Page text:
RESULTS: No behavioral changes, toxic symptoms or death was observed in rats throughout the dosing period. Cultivated FBOS treatment up to 1000mg/kg did not cause any adverse effect on the growth of the animals. Results from haematology and serum biochemistry revealed no toxic effect following cultivated FBOS treatment at three graded doses for 28 days. In addition, no treatment related histopathological changes were noted in heart, spleen, kidney, lung and liver of the animals.

    CONCLUSION: The present study revealed that oral administration of cultivated FBOS for 28 days, at dosage up to 1000mg/kg did not pose toxicological concern in rats. Therefore, the no-observed-adverse-effect level (NOAEL) dose of cultivated FBOS in 28-days subacute toxicity study is higher than 1000mg/kg.

  15. Tang LP, Lee SS, Zeng NK, Cai Q, Zhang P, Yang ZL
    Mycologia, 2017 12 04;109(4):557-567.
    PMID: 29200380 DOI: 10.1080/00275514.2017.1394789
    Some Amanita specimens collected from Malaysia are critically investigated by morphological examination and molecular analysis of two gene fragments, the nuc rDNA partial 28S (28S) gene and the internal transcriber spacer (ITS1-5.8S-ITS2 = ITS) regions. Six phylogenetic species of Amanita section Caesareae are recognized among the studied collections. One of them is described as new, A. malayensis. Four of the phylogenetic species correspond with existing morphology-based taxa: A. aporema, A. javanica, A. princeps, and A. similis. The remaining species is not described because of the paucity of material. Detailed descriptions and the distribution of these southeastern Asian species are provided, along with a key to the species of section Caesareae from Malaysia.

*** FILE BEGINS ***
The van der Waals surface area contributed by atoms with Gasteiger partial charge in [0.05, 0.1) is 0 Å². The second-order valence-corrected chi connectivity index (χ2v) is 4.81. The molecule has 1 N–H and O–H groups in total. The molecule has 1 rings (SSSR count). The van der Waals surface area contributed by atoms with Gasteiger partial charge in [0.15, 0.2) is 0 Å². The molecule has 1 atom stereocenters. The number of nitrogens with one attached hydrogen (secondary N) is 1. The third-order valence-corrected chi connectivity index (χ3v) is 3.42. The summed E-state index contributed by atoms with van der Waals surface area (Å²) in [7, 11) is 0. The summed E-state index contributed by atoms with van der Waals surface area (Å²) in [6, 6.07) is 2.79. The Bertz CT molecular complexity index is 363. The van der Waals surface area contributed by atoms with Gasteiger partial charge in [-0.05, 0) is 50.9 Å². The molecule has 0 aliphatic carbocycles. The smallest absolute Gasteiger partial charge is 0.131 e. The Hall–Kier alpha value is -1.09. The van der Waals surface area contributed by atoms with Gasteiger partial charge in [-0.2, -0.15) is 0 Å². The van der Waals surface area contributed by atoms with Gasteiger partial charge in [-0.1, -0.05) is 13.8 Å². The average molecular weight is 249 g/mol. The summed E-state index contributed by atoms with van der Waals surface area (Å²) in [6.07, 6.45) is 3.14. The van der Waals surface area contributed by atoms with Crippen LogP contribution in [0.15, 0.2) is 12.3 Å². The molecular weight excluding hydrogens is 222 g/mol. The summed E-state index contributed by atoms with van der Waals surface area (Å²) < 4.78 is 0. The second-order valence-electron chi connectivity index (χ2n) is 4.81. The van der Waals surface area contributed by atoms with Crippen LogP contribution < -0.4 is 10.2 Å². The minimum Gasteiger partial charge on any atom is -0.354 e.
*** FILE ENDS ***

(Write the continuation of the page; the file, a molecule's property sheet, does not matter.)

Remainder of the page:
16. Lee SS, Tan NH, Pailoor J, Fung SY
    Front Pharmacol, 2017;8:594.
    PMID: 28919858 DOI: 10.3389/fphar.2017.00594
    Twenty-eight days subacute toxicity studies performed in rats using sclerotial powder of Lignosus cameronensis cultivar was conducted to assess its safety for consumption prior to other scientific investigations on its medicinal benefits, nutraceutical or pharmaceutical application of the mushroom. The study was conducted at 250, 500, and 1000 mg/kg sclerotial powder of L. cameronensis cultivar (n = 5 for each respective dose, on both male and female groups) while control groups received only distilled water. At the end of the study (29th day), the animals were sacrificed followed by blood and organs collection for analysis. Subacute toxicity studies done shows that sclerotial powder of L. cameronensis cultivar at 250, 500, and 1000 mg/kg did not induce treatment related changes on behavioral patterns, gross physical appearance, growth pattern, body weight gain, values of hematological and clinical biochemical panels as well as histopathological findings on kidney, spleen, heart, lung and liver of the experimental rats. The no-observed-adverse-effect level dose for sclerotial powder of L. cameronensis cultivar in 28-days sub-acute toxicity study is determined to be 1000 mg/kg.
  17. Fung SY, Tan NH, Kong BH, Lee SS, Tan YS, Sabaratnam V